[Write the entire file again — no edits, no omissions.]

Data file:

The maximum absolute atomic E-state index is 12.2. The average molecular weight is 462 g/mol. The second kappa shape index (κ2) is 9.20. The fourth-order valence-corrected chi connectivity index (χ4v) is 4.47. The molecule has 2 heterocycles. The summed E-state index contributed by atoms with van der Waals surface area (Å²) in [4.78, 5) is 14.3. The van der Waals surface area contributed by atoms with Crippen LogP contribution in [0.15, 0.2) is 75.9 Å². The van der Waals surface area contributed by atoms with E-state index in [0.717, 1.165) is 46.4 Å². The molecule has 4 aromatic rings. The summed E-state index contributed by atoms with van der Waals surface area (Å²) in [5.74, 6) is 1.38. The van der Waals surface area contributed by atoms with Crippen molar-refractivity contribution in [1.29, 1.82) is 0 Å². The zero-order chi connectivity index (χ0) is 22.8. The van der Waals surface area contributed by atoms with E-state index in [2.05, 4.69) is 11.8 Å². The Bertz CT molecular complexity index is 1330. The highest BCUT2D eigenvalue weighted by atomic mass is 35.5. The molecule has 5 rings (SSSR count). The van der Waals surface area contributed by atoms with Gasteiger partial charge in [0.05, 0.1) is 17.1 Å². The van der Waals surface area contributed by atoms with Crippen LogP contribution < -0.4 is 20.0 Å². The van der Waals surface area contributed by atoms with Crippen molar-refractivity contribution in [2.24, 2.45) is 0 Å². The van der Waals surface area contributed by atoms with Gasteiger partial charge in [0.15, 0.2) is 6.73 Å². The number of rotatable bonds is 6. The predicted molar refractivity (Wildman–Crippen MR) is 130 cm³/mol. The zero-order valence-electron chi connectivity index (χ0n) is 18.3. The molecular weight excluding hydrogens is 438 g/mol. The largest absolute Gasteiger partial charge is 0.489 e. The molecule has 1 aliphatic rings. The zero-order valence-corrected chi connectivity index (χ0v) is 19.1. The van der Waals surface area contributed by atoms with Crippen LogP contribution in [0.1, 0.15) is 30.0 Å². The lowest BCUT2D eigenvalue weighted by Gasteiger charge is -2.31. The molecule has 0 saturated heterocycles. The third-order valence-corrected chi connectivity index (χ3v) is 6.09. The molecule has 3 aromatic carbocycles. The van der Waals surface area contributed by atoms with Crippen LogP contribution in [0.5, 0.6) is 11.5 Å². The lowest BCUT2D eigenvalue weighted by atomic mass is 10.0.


The maximum absolute atomic E-state index is 12.2. The average molecular weight is 462 g/mol. The second kappa shape index (κ2) is 9.20. The fourth-order valence-corrected chi connectivity index (χ4v) is 4.47. The molecule has 2 heterocycles. The summed E-state index contributed by atoms with van der Waals surface area (Å²) in [4.78, 5) is 14.3. The van der Waals surface area contributed by atoms with Crippen LogP contribution in [0.15, 0.2) is 75.9 Å². The van der Waals surface area contributed by atoms with E-state index in [0.717, 1.165) is 46.4 Å². The molecule has 4 aromatic rings. The summed E-state index contributed by atoms with van der Waals surface area (Å²) in [5.74, 6) is 1.38. The van der Waals surface area contributed by atoms with Crippen molar-refractivity contribution in [1.29, 1.82) is 0 Å². The zero-order chi connectivity index (χ0) is 22.8. The van der Waals surface area contributed by atoms with E-state index in [2.05, 4.69) is 11.8 Å². The Bertz CT molecular complexity index is 1330. The highest BCUT2D eigenvalue weighted by atomic mass is 35.5. The molecule has 5 rings (SSSR count). The van der Waals surface area contributed by atoms with Gasteiger partial charge in [0.05, 0.1) is 17.1 Å². The van der Waals surface area contributed by atoms with Crippen LogP contribution < -0.4 is 20.0 Å². The van der Waals surface area contributed by atoms with Crippen molar-refractivity contribution in [2.24, 2.45) is 0 Å². The van der Waals surface area contributed by atoms with Gasteiger partial charge in [0.15, 0.2) is 6.73 Å². The number of rotatable bonds is 6. The predicted molar refractivity (Wildman–Crippen MR) is 130 cm³/mol. The zero-order valence-electron chi connectivity index (χ0n) is 18.3. The molecular weight excluding hydrogens is 438 g/mol. The largest absolute Gasteiger partial charge is 0.489 e. The molecule has 1 aliphatic rings. The zero-order valence-corrected chi connectivity index (χ0v) is 19.1. The van der Waals surface area contributed by atoms with Crippen LogP contribution in [0.1, 0.15) is 30.0 Å². The lowest BCUT2D eigenvalue weighted by Gasteiger charge is -2.31. The molecule has 0 saturated heterocycles. The third-order valence-corrected chi connectivity index (χ3v) is 6.09. The molecule has 3 aromatic carbocycles. The van der Waals surface area contributed by atoms with Crippen LogP contribution in [0.5, 0.6) is 11.5 Å². The lowest BCUT2D eigenvalue weighted by atomic mass is 10.0.